Koeppel concedes there was a degree of luck in her credit arrangements. A US company far more emblematic of the times is FlexSol Packaging, a privately held, $250m maker of packaging and films for food and drink companies. FlexSol used to enjoy unfettered access to traditional working-capital lenders only too happy to finance its equipment needs. “I’d access capital through leasing groups like General Electric or Merrill Lynch,” says CFO David Schaefer. Lenders were so eager, in fact, that Schaefer often got 15 solicitations a week. But times have changed. “I get no calls now from cash-flow lenders,” he says. “It has affected our ability to undertake acquisitions or do much in the way of capital expenditures.”
Most US companies, especially non-investment-grade firms, are similarly constrained as they search for ways to obtain credit, and refinance or extend debt facilities. In particular, CFOs with bank and capital-market debt maturing over the next two years-more than $700 billion in loans come due in 2009 alone, says Standard & Poor’s-are trying to buy time. Even those with credit agreements extending beyond 2010 face possible reductions in the amounts they can borrow. In February the Federal Reserve reported that many banks had reduced the dollar limit on existing lines of credit-50% did so on credit lines extended to financial institutions, 30% on business credit-card accounts, and 25% on commercial and industrial credits. Heaping insult upon injury, some banks are even dropping out of lending syndicates.
There are no magic solutions as to how to finance projects, acquisitions and equipment in such conditions. But there is a practical step: to opt out of the search. Having cut plant, equipment and inventories, some companies’ capital needs have shrunk dramatically. Indeed, 60% of banks worldwide reported a reduction in demand for commercial and industrial loans during the fourth quarter of 2008, according to the Federal Reserve.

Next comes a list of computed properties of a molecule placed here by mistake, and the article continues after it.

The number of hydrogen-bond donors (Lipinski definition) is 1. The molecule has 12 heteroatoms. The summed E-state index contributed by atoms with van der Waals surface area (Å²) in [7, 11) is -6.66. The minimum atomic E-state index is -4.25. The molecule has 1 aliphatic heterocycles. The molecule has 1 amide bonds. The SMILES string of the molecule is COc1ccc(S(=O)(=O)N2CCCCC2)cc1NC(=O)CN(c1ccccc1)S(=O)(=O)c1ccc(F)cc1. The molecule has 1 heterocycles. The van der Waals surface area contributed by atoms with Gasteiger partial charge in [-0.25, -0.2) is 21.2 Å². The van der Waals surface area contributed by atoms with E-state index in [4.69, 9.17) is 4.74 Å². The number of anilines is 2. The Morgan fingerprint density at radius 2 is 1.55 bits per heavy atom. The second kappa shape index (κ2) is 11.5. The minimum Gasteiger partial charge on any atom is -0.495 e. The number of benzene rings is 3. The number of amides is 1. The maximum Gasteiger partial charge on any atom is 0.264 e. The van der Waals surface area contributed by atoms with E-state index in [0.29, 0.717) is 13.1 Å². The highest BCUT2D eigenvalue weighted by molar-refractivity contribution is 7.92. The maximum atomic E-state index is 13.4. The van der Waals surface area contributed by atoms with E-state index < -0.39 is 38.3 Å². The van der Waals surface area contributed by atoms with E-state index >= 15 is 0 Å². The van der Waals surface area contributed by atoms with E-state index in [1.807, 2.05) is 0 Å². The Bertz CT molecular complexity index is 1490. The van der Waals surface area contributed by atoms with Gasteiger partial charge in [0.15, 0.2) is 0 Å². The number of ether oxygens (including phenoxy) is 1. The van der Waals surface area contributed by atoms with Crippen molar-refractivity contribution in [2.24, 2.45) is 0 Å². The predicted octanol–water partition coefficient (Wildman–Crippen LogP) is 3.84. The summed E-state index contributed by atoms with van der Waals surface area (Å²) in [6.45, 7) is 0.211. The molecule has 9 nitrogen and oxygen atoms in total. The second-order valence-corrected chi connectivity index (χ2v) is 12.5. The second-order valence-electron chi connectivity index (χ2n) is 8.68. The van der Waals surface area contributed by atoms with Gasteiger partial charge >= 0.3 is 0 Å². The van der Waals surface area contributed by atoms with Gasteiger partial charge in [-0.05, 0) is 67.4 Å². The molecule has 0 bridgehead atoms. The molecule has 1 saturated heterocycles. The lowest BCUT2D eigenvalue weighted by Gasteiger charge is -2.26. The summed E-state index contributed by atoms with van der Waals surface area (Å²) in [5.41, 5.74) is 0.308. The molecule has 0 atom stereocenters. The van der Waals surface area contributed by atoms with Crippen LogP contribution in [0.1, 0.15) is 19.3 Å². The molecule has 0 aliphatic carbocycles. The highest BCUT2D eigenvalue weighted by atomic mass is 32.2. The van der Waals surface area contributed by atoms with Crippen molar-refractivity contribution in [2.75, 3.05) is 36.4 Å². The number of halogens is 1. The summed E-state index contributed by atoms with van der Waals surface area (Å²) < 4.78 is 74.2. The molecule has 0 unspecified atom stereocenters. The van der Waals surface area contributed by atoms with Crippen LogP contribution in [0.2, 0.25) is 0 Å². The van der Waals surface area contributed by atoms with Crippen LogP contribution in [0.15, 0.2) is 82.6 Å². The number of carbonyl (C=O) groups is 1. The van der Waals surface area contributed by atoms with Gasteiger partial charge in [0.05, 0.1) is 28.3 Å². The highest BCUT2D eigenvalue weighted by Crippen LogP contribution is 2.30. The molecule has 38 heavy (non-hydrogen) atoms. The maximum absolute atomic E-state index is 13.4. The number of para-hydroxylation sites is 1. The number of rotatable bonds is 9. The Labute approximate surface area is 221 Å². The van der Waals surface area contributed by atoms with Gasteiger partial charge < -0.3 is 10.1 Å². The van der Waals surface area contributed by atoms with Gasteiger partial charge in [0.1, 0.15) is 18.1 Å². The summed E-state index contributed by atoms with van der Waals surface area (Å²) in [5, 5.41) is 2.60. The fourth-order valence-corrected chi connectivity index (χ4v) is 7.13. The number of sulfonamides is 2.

But if they don’t want to sit out the downturn, CFOs in the US trying to corral capital can turn to European or Asian banks or smaller, regional banks that have sturdy balance sheets. Adding more banks to a revolver, for example, can reduce a company’s exposure to, and reliance on, any one bank. “CFOs called on in the past by second-tier European and Asian banks interested in joining their lending facilities might want to call them back,” says Walenta. As a group, he notes, Japanese bankers are looking to increase their presence in the US, as are banks from Singapore and South Korea. “These are potential pools of liquidity that US multinationals [in particular] can tap into,” says Walenta.
Paul Reilly, CFO of Arrow Electronics, a BBB-rated global distributor of electronic components, has been approached by several non-US banks that want to join the company’s revolving-credit facility. “It’s a great comfort factor for us in that they understand that our business model is to generate more cash in a downturn, and they are willing to work with us,” he says. For the time being, though, Arrow is sticking with its current banks.